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Last Updated: Saturday, 22 December 2007, 09:35 GMT
Victoria and Elizabeth compared
Queen Victoria and Queen Elizabeth ll
Two long-lived queens - but who will have the most lasting legacy?

Her Majesty the Queen has become Britain's oldest monarch.

On Thursday she became older than her great-great grandmother, Queen Victoria - who died aged 81 years, seven months and 29 days.

But who has had the memorable reign? And which queen lived through the period of most change?

Historian and former director of the Victoria and Albert Museum Sir Roy Strong and modern royal expert and author Penny Junor give their verdicts:


Penny Junor

Definitely Elizabeth. The respect she has earned both home and abroad has been unparalleled.

Don't forget, Queen Victoria went into mourning for months after her husband Albert died and virtually disappeared from public view.

She went underground and that wasn't popular. In fact, when she did go out, people stoned her carriage. Eventually her ministers had to virtually force her back into public life.

Queen Elizabeth, on the other hand, has always understood that the sovereign must be vulnerable - then her people will want to protect her.

So first, she was a pretty and glamorous bride, then she was a young mother and then she was a vulnerable Queen.

Penny Junor
Queen Elizabeth's legacy will be tolerance: a tolerance for differences and multiculturalism
Penny Junor

And although she hasn't been the most exciting monarch, she has remained popular because she has been a rock for the nation.

The rest of the world has changed rapidly - but she remains at the centre of it like a solid reference point.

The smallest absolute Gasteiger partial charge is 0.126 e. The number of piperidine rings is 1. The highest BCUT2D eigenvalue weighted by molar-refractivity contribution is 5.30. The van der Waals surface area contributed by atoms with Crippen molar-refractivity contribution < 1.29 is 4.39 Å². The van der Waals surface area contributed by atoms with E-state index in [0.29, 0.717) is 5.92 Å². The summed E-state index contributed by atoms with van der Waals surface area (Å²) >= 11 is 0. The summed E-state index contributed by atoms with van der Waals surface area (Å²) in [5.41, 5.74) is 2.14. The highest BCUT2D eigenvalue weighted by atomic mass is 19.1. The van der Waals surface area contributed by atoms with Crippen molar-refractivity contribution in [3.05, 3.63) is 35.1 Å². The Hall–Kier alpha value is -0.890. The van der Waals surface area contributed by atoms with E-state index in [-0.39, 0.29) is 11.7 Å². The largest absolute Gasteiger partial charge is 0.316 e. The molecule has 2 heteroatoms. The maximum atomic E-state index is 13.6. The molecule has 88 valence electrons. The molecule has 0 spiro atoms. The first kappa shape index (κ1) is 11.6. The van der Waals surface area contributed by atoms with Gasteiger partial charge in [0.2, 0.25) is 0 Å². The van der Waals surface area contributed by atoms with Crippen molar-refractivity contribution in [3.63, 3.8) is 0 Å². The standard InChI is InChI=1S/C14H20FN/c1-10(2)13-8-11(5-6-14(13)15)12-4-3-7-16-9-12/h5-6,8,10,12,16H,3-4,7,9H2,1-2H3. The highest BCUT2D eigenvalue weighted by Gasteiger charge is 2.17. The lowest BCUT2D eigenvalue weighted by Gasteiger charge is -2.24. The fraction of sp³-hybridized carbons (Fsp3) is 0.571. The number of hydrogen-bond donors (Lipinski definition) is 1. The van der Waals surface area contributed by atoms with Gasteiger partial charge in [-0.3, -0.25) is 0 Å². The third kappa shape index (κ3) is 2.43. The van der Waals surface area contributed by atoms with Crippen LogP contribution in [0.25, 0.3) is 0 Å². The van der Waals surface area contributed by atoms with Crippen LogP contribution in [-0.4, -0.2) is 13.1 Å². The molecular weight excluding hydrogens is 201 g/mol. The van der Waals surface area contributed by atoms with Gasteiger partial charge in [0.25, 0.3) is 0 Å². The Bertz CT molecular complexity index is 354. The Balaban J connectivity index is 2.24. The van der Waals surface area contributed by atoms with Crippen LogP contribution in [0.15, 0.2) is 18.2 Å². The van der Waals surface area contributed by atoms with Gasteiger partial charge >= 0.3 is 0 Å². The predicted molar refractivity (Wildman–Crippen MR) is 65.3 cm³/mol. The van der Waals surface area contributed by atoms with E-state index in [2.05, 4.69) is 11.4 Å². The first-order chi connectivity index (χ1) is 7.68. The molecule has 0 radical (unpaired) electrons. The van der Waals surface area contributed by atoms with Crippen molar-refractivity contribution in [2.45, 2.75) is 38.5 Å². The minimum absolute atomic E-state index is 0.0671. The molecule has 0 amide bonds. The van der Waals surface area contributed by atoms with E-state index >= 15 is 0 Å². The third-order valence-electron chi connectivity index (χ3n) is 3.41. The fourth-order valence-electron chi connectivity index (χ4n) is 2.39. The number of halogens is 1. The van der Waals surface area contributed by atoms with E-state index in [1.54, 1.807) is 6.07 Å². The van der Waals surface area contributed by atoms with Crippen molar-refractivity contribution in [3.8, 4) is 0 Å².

Sir Roy Strong

The present Queen, unlike Queen Victoria, has never suffered from the loss of the affection of her people.

Victoria went into a bad period after the death of Prince Albert when she virtually became a recluse, so much so that attacks began to be written along the lines of "What does she do with it?" - "it" being the taxpayers' money paying for the monarchy.

The present Queen's response to moments when royal popularity was flagging was to respond to the criticisms with a change of policy.

Admittedly this always came later than it should: such as over the royal finances or the opening of Buckingham Palace - but it did always come. Nothing has been allowed to drift to wholesale public alienation.

The nearest she came to it was over the death of Diana Princess of Wales to which, in the end, she responded, travelling south and giving a memorable broadcast.


Penny Junor

The greatest change has been to people's attitudes. The reign of Queen Victoria was an age of deference, when people largely knew their place and people still respected institutions.

Now, all of that is gone: we live in a utilitarian age where everything is questioned and every institution needs to justify itself.

Importantly, the media has changed. The press barons used to be royalists and saw their role as protecting the queen.

Now everything is a lot more transparent and the media is now more intrusive than it ever was before. Some of the people who control papers - like Rupert Murdoch - are in fact republicans and see the monarchy as fair game.

Alongside that has been the huge technological change during the reign of Elizabeth.

In the 1950s people were just beginning to travel by aeroplane. The Queen's first visits abroad were aboard a ship.

Now we have mass air travel and most people own a computer - something most people hadn't even heard of 50 years ago.

Sir Roy Strong
Elizabeth II is the living epitome of the ideals of public life abandoned in what is an era of public and private decadence devoid of moral structure
Sir Roy Strong

Sir Roy Strong

Both monarchs lived through centuries of astounding change, but without doubt Queen Victoria's reign saw far greater ones than those which occurred under her great-great granddaughter.